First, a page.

flying in Capt David's plane

commuting home with Andi

 

 

 

 

 

 

 

 

J and Max go diving

 

 

 

Hayden--certified diver

 

 

 

 

 

 

 

 

 

 

 

 

 

fishing tourney

La Ceiba, Honduras

 

 

 

 

 

 

 

 

 

 

 

 

 

 

 

 

 

 

 

10. "Clean" "Safe" and "Necessary" are all relative terms. 

 

Night bonfires

 

 

 

 treasure collecting

 

 

 

 

Piper's schoolbus

 

 

 

 

 

don't worry--medical care is just a flight away

 

 

 

 

 

 

 

 

 

 

 

 

roasted coconut--a favorite

 

 

 

 

 

 

 

 

 

 

 

 

 BONUS Piper's favorite rule: In Utila, hairbrushing is optional. 

 Island girl


 

Wednesday
Oct102012

La Vida Tranquila -- Pint-Sized Tour Guide

I've never been a good napper. When I lived in Tarifa as a single woman, I spent the siesta hours of the afternoon taking long walks with my faithful dog and a Nikon. Peeking through arched white-washed doorways in this Spanish town with 13th century roots and heavy Moorish influence, I assembled a photo essay called Las Puertas Antiguas de Tarifa. I was thinking today that if I ever put together a photo essay of Utila, my common theme could be La parte posterior de las cabezas Bine y Piper since I spend much of my time in Utila following these two around. It's a pretty good gig.

 

The Backs of Bine and Piper's Heads 1

The Backs of Bine and Piper's Heads 2

 

 

 

 

 

 

 

 

 

 

 

 

 

 

The Backs of Bine and Piper's Heads 3

The Backs of Bine and Piper's Heads 4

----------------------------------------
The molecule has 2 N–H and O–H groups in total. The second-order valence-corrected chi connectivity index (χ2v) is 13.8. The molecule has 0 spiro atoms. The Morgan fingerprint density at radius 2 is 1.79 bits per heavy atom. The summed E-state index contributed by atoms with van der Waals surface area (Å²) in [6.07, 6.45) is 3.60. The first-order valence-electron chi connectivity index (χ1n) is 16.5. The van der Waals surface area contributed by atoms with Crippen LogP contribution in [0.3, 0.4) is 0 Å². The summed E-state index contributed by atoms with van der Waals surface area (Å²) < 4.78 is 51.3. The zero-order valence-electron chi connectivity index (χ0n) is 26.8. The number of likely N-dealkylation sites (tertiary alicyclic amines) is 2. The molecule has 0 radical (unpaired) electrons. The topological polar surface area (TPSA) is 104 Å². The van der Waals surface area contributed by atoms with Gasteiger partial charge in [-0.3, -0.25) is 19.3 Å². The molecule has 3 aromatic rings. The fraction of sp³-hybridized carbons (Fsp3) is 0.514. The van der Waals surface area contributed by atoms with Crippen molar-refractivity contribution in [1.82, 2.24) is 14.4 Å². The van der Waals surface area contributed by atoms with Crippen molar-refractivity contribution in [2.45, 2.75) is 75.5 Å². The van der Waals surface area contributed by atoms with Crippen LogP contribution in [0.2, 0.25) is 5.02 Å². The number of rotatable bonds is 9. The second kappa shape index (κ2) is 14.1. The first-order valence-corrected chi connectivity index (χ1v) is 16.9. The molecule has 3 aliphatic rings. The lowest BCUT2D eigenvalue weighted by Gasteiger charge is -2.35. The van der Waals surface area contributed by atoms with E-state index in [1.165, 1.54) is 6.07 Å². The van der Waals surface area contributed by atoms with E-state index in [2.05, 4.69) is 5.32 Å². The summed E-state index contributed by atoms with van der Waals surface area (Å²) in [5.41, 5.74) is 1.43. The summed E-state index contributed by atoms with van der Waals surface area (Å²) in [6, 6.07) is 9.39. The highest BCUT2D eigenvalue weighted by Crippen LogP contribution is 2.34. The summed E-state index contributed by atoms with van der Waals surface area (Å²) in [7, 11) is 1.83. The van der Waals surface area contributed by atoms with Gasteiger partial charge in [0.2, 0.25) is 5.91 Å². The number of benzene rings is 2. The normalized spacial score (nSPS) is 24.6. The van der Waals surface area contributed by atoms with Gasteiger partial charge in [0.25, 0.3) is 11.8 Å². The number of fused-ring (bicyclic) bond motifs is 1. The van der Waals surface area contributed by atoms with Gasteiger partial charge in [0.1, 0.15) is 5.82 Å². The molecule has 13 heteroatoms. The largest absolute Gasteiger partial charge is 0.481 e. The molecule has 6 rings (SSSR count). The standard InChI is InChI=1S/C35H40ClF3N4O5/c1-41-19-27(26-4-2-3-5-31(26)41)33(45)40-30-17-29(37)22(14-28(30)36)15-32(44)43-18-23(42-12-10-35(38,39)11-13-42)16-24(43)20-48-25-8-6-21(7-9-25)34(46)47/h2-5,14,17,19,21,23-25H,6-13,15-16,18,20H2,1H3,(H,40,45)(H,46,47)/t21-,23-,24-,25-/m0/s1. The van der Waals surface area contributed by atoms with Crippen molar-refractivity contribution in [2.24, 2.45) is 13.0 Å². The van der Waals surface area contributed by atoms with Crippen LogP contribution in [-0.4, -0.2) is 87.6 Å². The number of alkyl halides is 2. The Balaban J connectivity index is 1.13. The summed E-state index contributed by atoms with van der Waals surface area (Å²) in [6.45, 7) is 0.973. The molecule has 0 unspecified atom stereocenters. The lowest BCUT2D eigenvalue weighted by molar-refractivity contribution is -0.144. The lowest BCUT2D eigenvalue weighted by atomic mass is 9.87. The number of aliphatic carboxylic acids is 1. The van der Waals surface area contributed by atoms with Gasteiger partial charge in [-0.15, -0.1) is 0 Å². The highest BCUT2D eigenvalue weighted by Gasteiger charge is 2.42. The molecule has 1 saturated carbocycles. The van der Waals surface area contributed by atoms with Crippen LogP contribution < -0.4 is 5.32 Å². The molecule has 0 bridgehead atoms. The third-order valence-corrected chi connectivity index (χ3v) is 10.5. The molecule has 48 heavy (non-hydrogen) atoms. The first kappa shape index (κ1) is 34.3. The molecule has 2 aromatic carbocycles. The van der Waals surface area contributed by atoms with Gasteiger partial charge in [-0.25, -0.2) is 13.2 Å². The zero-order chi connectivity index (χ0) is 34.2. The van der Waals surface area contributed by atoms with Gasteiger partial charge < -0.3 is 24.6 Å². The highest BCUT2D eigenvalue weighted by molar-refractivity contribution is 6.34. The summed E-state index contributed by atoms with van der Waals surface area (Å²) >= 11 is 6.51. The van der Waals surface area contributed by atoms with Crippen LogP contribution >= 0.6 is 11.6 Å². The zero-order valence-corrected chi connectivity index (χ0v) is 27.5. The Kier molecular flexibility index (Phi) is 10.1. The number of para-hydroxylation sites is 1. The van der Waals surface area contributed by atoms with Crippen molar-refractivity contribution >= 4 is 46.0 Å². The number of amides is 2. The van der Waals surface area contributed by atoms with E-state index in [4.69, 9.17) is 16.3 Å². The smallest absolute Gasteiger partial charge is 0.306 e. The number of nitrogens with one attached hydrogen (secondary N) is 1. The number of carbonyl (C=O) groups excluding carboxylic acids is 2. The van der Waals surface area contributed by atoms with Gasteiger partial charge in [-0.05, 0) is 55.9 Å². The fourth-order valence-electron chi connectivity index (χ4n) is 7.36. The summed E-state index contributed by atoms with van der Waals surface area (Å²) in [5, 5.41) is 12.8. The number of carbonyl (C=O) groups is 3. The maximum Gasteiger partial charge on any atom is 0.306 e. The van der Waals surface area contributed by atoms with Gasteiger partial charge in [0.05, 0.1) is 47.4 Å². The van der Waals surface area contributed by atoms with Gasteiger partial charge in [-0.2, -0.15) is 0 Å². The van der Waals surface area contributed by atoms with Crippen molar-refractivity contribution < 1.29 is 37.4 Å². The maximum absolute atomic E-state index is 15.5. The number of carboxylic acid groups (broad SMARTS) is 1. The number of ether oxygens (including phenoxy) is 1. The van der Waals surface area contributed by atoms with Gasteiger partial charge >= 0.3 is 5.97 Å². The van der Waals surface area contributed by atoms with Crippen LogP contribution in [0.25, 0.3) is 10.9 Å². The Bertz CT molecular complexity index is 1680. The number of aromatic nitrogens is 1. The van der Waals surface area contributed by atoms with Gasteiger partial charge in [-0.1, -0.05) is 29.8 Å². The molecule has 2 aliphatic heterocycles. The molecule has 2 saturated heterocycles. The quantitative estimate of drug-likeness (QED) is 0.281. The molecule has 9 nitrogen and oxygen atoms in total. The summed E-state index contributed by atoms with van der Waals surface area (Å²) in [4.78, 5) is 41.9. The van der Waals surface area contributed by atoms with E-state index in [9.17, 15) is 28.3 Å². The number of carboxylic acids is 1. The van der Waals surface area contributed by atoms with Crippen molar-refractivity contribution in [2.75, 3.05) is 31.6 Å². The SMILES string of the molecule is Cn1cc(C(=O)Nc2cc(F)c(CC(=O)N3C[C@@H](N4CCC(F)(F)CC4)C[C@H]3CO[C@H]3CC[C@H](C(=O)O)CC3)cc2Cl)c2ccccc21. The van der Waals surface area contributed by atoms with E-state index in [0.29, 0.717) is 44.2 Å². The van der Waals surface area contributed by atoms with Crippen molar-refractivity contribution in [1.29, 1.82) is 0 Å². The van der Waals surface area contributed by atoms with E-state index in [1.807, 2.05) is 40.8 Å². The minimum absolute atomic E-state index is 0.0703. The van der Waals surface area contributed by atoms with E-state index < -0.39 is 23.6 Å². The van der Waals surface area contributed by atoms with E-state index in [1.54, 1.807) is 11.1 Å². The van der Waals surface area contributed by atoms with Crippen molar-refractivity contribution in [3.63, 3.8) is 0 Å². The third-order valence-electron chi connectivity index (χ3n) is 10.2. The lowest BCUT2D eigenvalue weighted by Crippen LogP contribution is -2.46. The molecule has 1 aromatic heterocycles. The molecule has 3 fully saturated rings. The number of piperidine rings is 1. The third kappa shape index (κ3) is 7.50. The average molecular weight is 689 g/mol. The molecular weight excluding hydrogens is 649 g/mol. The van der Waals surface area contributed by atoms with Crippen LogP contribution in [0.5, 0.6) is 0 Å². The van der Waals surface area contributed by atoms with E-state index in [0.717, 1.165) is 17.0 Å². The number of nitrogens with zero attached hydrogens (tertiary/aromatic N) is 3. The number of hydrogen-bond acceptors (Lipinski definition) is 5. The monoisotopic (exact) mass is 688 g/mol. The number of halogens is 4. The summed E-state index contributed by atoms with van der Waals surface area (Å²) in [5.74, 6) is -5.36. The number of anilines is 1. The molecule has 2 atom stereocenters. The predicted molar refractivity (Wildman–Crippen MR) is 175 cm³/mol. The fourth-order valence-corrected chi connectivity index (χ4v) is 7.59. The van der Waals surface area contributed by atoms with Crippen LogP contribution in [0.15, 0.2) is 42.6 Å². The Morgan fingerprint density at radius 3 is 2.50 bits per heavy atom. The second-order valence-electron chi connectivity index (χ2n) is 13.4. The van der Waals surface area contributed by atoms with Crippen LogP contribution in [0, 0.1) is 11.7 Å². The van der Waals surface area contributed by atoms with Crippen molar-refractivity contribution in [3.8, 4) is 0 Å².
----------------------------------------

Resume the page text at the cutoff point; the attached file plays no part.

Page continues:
Bine (pron. BEE-nuh) is Piper's dearest friend here. Her parents run FLOAT UTILA, the world's largest float tank (designed and built by Bine's Dad). They have one of the best love stories I have ever heard and I could spend hours sipping coffee and chatting with her mom while our kids play cheerfully.

Bine is a creative, curly-haired girl with a whimsical spirit and such a transparent, honest streak she often floors me with her direct imperatives and observations. 

I'm noticing a tender innocence to many of the children of my Utila friends. On the one hand, they are exposed to so much on the streets of Town. I often wish for ear muffs for my own kids when we pass the ferry port and there's crazy shirtless Webb greeting the incoming boat with his tarantula on a stick and some pelvic thrusting as he howls, "GOT-DAMN I WANT SOME FAH-KING GRINGA PUSS-Y!" as the horrified backpacker girls scuttle past. Or there's the diabetic bum begging for soda as he urinates openly next to the cafe where we're having breakfast. Or the crackies spitting at each other in a domestic dispute, or the brash potty-mouths of the twenty-something Aussie divemasters as we pile in the bed of the pick-up truck driving out to beach clean-up. 

But here there is also no TV, no commercials, no WalMart; a complete blissful lack of awareness of mainstream juvenile popculture. Maxim (5) only just learned of the existence of Batman. There is a commitment between the mothers here to maintain that innocence, and preserve some of the wonder of childhood, where afternoons are spent finding snails in the harbor, creating castles for hermit crabs on the beach or visiting bats in abandoned hotels. 

Bine, our tour guide

Today, after Piper's BICA school and yoga and workbooks with the boys in Bundu Cafe, we followed Bine on a tour of her version of Utila. We set out with the girls' hands tucked into mine as we attempted a snake-like single-file through the narrow street, the boys running ahead, and Bine and Pip singing in the sweetest improv soprano soundtrack,